Entrepreneurs are always instructed to network. But what do you do after you meet someone?  If you’re raising money, and you meet a potential investor, the steps are clear. But what about fellow entrepreneurs?  Or anyone else?

As one Unreasonable Institute graduate told me, “I’m sad that I’m not in touch with my fellow entrepreneurs.  But I know how busy they are, and I don’t want to be a bother.”  Sadly, this belief is all too common, as are the results.  Because you don’t want to bother people, you decide to wait until you have the perfect reason to reach out.  But when that time comes, a year or two has passed, and you’re too embarrassed to send the email or make the call.  And so another potentially game-changing relationship withers away.

Here’s a step by step guide to how you can stay in touch without being a bother:

First, make a list of people with whom you want to stay in touch. If you have to rack your brain to decide who to contact, you’ll end up giving up and turning on “Breaking Bad.”  Make it easy to reach out to people by having a list handy.  For years, I drove around with a printed list (complete with phone numbers) in my car.  This was in the days before we programmed names into phones.  Yes, I am old. Don’t make the list too long, or you won’t have time to follow the subsequent steps!

Second, write down the key facts about each person. I use Microsoft Outlook (have I mentioned that I’m old?); you could just as easily use LinkedIn or Evernote. The reason to write down these facts is because they will allow you to make your interactions meaningful and relevant—the key to not being a bother.

Third, communicate regularly *before* you need to ask for a favor.
Think about how annoying it is when someone only calls/emails/texts/knocks on your door when they need a favor. We all know someone like this. And we all resent him for it.  Don’t be this person!  Make sure you have multiple positive interactions before you ask for anything. Here are a couple of easy ways to do this:

Wish the person a happy birthday each year, using your key facts to compose a personalized message that asks about the family/projects/passions in their life.  It shows that you care, and it also helps you gather updates and other useful information to add to your profile.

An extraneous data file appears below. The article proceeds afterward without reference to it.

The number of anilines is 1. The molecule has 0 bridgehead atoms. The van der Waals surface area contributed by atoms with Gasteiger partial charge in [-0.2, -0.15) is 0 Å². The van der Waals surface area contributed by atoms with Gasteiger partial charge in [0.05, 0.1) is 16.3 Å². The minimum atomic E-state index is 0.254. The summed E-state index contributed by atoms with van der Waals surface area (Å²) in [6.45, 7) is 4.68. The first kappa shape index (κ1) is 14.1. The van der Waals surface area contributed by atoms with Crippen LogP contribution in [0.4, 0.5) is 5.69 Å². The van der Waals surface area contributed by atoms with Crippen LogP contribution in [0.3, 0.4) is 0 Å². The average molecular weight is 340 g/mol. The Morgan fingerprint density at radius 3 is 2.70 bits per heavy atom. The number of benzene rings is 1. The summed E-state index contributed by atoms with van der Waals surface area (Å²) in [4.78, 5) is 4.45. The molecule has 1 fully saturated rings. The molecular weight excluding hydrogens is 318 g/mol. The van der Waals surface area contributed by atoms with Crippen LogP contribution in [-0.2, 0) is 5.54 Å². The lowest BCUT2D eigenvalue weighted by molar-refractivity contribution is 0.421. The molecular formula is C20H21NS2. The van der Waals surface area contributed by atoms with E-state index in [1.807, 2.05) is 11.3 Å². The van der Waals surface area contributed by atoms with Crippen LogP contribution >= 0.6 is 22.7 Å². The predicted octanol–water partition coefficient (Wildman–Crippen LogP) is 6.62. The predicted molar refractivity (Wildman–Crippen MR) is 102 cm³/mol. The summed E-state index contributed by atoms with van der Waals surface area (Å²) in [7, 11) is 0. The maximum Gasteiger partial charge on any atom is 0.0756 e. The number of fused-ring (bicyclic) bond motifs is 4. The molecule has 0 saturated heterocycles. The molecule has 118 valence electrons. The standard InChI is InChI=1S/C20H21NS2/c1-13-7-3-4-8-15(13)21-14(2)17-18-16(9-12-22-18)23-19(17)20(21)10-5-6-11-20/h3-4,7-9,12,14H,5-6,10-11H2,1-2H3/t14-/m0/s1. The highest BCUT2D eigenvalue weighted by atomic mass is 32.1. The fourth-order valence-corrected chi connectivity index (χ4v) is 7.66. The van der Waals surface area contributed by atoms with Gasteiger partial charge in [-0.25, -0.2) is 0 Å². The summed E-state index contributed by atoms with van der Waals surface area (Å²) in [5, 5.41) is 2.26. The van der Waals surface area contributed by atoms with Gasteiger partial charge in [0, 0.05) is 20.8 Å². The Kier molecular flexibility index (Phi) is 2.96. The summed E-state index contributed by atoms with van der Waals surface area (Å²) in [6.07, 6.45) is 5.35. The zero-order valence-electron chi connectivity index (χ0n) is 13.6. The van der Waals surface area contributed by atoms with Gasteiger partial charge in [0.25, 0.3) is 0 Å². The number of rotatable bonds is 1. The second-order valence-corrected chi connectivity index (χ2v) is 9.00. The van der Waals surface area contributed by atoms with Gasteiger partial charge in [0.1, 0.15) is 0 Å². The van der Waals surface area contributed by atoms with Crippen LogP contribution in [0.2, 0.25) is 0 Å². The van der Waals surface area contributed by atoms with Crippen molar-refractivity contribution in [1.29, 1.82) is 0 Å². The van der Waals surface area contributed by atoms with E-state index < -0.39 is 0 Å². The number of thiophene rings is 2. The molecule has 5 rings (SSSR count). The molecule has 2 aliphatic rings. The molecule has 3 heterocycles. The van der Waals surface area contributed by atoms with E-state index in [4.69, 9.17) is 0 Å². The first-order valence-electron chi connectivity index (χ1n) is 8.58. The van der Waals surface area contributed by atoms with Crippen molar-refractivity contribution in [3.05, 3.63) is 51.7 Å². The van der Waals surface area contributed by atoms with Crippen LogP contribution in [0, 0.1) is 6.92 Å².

Whenever you see a useful article on the internet (and by useful, I mean something that ties directly to one of their key facts), send them a link.  It takes very little time, yet it helps people remember you fondly.  (Imagine how hard this was in the dinosaur days when you clipped newspaper articles and snail mailed them!)

If you have a good relationship, make sure you call, and not just email.
Email is fine, but it doesn’t convey emotion the same way that the human voice does.  Call up your old friend, and say, “I don’t have any reason for calling–I just miss you.”  That’s a message that’s irresistible.  Then catch up on their life. They’ll probably ask about yours, and more likely than not, during that conversation, you’ll find a way you can help each other.  Make sure this happens by asking, “Is there anything I can do to help?” (Note: You actually have to *do* the thing to help!)

When’s the last time you got a call from an old friend on your birthday and said, “Boy, he’s such a phoney.”

If you think that this list seems artificial, and you’re worried that you’ll come across as a phoney, let me ask you this: When’s the last time you got a call from an old friend on your birthday and said, “Boy, he’s such a phoney.”  Can you remember a time when someone sent you an article that was uniquely useful to you, and you thought, “I hate it when people help me out.” Staying in touch works.  And as a bonus, you’ll probably feel happier too.

An Unreasonable Challenge:

Make a list of 5 old friends that you wish you spoke with more.  Write down the key facts about them (as many as you can remember).  In the next week, call each of them and have a catch-up conversation.  You’ll strengthen five key relationships…and make five people’s day.

Chris Yeh

Author Chris Yeh

Chris is the VP Marketing for PBworks, partner at Wasabi Ventures, and an avid startup investor and advisor. He is also a co-author of The Alliance and serial tech entrepreneur in Silicon Valley.

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